I was having a great conversation the other day with a good friend, and she was sharing how many boards aren’t really worried about “social media” because they are needing to actually focus on improving their culture first. I thought a lot about what she said, and to be honest, if you cannot have conversations with people in your own organization, Twitter is going to be the last thing in your mind. That being said, I have seen a lot of school organizations use social media to actually improve their culture significantly. It is not the only way, but if used in powerful ways, it definitely can have an overall impact on your school or district.
In large boards (especially), it is tough for directors, superintendents, principals, etc., to actually physically be in all places at all times. Visibility is an important part of leadership, and I love when I see leaders in schools or in classrooms, but social media actually allows you to not only see leaders in a different light, but also see their thought process. Through tweets, blog posts, and more(Superintendent Chris Smeaton is a great example of this, although I could have chosen from a large lists of administrators), you get to see visible thinking of leaders, but also other aspects of their lives that make them more “human”. If you are a superintendent, and you walked into one of your schools, and many of your teachers had no idea who you are, isn’t that kind of a problem? Social media, used effectively, can help increase this visibility.
2. Increased Accessibility
Now being more connected can have both a positive and negative impact on a person. If you are connected to your device 24/7, that might be great for your school, but bad for your personal life (and health). We have to be able to shut off. That being said, when teachers can tap into one another and learn from each other,it not only improves learning, but it also builds relationships. I have watched in my own school division, the difference in the past few years with the increased use of social media, a greater connection between staff from different schools when seeing each other in person, because the accessibility to one another online doesn’t replace face-to-face interactions, but can enhance them. Teachers that connected online, have ended up meeting face-to-face to plan EdCamps, Innovation Week, and talk about a whole host of other things to help improve learning. The accessibility to not only ideas, but one another, improves learning and relationships. They are not mutually exclusive.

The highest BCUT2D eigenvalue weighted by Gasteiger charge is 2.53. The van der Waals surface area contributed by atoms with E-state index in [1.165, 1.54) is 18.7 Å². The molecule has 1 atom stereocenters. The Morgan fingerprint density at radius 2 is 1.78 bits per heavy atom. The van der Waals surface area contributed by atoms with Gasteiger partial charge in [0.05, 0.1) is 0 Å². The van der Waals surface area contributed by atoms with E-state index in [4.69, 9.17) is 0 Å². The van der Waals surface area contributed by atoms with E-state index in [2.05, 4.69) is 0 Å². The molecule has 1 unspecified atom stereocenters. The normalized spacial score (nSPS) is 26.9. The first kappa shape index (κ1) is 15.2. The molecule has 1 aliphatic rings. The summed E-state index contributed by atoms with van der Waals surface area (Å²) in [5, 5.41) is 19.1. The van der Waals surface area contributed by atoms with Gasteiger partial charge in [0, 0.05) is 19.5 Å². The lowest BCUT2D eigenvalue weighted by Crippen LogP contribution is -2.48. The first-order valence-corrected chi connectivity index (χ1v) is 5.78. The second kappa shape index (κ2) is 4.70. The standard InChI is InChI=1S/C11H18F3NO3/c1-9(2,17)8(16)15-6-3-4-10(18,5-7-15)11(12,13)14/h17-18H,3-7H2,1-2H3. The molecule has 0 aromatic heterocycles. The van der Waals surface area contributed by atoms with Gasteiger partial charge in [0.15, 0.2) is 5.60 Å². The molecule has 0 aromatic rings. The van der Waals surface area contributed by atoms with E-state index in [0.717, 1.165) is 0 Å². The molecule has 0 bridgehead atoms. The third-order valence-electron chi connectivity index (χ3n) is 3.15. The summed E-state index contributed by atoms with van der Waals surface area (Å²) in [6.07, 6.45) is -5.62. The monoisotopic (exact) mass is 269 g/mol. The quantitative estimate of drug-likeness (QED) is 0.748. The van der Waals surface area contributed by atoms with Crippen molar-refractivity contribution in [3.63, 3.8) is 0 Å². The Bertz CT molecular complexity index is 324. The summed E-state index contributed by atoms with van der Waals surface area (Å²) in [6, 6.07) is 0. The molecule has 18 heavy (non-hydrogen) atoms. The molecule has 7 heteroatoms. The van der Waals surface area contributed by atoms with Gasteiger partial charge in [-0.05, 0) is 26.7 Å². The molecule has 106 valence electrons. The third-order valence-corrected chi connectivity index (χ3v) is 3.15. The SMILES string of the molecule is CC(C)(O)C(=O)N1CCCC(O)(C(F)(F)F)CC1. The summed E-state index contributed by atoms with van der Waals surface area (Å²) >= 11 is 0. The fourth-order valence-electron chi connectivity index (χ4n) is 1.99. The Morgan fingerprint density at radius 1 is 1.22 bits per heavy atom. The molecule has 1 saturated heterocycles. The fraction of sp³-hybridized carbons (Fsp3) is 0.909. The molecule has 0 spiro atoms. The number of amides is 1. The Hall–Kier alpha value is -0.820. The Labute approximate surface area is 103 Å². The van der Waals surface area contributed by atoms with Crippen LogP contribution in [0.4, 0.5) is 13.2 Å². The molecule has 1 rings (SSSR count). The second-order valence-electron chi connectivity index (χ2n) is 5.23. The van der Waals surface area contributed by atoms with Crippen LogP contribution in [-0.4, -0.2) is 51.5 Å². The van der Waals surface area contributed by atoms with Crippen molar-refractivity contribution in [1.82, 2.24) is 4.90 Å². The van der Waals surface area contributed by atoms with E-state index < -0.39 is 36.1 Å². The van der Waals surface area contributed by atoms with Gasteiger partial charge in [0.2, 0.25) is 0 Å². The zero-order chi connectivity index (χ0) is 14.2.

3. A Flattened Organization
I really believe in the idea in schools that everyone’s a teacher and everyone’s a learner, and that these roles are interchangeable throughout any and all days. Watching great schools, I have seen superintendents learn from teachers, teachers learn from parents, principals learn from students, and any other combination you can think of within a school community. As Chris Anderson would call this “crowd-accelerated innovation”, and it is so important to embrace this notion of learning from anyone and everyone, if we are going to improve the culture of our school’s. When you work for an organization and you know that no matter what role you play, that your voice is valued, don’t you think that would have a significant impact on culture?
If you are looking at improve school culture, open learning is essential to our environments. I don’t want to only know what the decisions are that are made, but about the people who are making them, and their thoughts behind these decisions. That openness is crucial. Only in an organization where voices are not only heard, but also valued, will you ever see significant improvements in school culture, and with the tools that we are provided in our world today, that pace of culture change can be significantly faster than it was without this same technology.